6 October 2018 FT — Articles to Read

6 October 2018


Question: According to MSN:Money, what are 6 silly tidbits of Money Advice that will make you poorer?


US jobless rate at lowest since 1969 – Pg. 1

–          The US unemployment rate has fallen to its lowest level since 1969, underscoring the strength of the country’s economic growth and giving fresh fuel to a week-long bond-market sell-off

–          US Treasury yields hit multiyear highs yesterday as investors predicted a hardening of the Federal Reserve’s determination to push through further rises in short-term rates after another quarter-point increase last month, with the next move widely expected in December

–          The 10-year Treasury yield, which had been climbing earlier this week, rose nearly 5bps to 3.24% – the highest since 2011

–          The jobless rate dropped to 3.7% in September, slightly lower than forecasts of a 3.8% rate.  Non-farm payrolls rose by 134,000 in September…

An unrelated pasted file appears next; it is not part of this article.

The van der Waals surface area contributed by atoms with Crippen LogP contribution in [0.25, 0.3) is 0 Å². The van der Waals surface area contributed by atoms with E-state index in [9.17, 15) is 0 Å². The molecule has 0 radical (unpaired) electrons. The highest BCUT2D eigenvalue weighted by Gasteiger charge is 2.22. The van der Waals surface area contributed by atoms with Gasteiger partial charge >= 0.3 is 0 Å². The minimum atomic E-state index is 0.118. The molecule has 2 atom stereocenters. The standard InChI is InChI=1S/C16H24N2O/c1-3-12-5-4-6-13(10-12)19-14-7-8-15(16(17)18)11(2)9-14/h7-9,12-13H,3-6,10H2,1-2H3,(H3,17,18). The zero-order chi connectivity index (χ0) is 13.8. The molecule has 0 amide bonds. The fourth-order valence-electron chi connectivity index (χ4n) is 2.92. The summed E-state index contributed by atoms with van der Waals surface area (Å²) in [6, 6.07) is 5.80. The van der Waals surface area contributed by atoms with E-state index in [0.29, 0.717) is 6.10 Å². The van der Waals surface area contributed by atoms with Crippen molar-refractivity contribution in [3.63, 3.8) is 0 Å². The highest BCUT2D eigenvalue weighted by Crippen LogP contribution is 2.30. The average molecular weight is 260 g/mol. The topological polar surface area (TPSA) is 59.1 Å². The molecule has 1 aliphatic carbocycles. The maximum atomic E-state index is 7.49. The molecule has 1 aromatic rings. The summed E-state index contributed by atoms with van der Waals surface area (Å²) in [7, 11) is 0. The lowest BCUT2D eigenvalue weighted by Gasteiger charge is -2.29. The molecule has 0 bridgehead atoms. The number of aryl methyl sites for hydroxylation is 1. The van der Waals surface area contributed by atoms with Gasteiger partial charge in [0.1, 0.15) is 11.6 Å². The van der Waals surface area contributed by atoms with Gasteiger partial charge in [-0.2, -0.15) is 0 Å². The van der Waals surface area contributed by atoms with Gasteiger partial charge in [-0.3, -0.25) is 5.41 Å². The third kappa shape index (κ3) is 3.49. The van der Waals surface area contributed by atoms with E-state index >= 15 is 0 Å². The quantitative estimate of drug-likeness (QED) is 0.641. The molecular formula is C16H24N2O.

US business – Pg. 8

–          …GE’s only strategic mis-step….emblematic of two of the company’s flaws: a weakness for dealmaking, and an inability to respond effectively to a changing market

–          …original member of the DJIA at its creation in 1896, has lost more than 80% of its market capitalizations since 2000


Italy’s deficit plans push sovereign yields higher – Pg. 15

–          The government’s plan targets a budget deficit of 2.4% of GDP in 2019, to be gradually reduced to 2.1% in 2020 and 1.8% in 2021, …


Answer: (1) Credit cards are evil (Prof Note: Used responsibly they can provide rewards, e.g. flights); (2) Following a rigid spending plan will set you free (Prof Note: You have to live….a little!); (3) sign up for life insurance – or else (Prof Note: you are more likely to be disabled during your career than to die!); (4) 10% is the sweet spot for retirement contributions (Prof Note: 10% is a good target but must be focused); (5) You should buy a house because it is a good investment (Prof Note: What I do like about traditional mortgages is that they are forced savings vehicles); (6) Home equity loans are a great way to get out of a hole (Prof Note: Be smart and understand what one is doing!  I am a huge proponent of home equity line usage but ONLY AFTER paying off the house.  Then, using the HELOC’s for capital improvements, etc.  Remember: $1.00 must produce $1.00+ or you are going backwards!)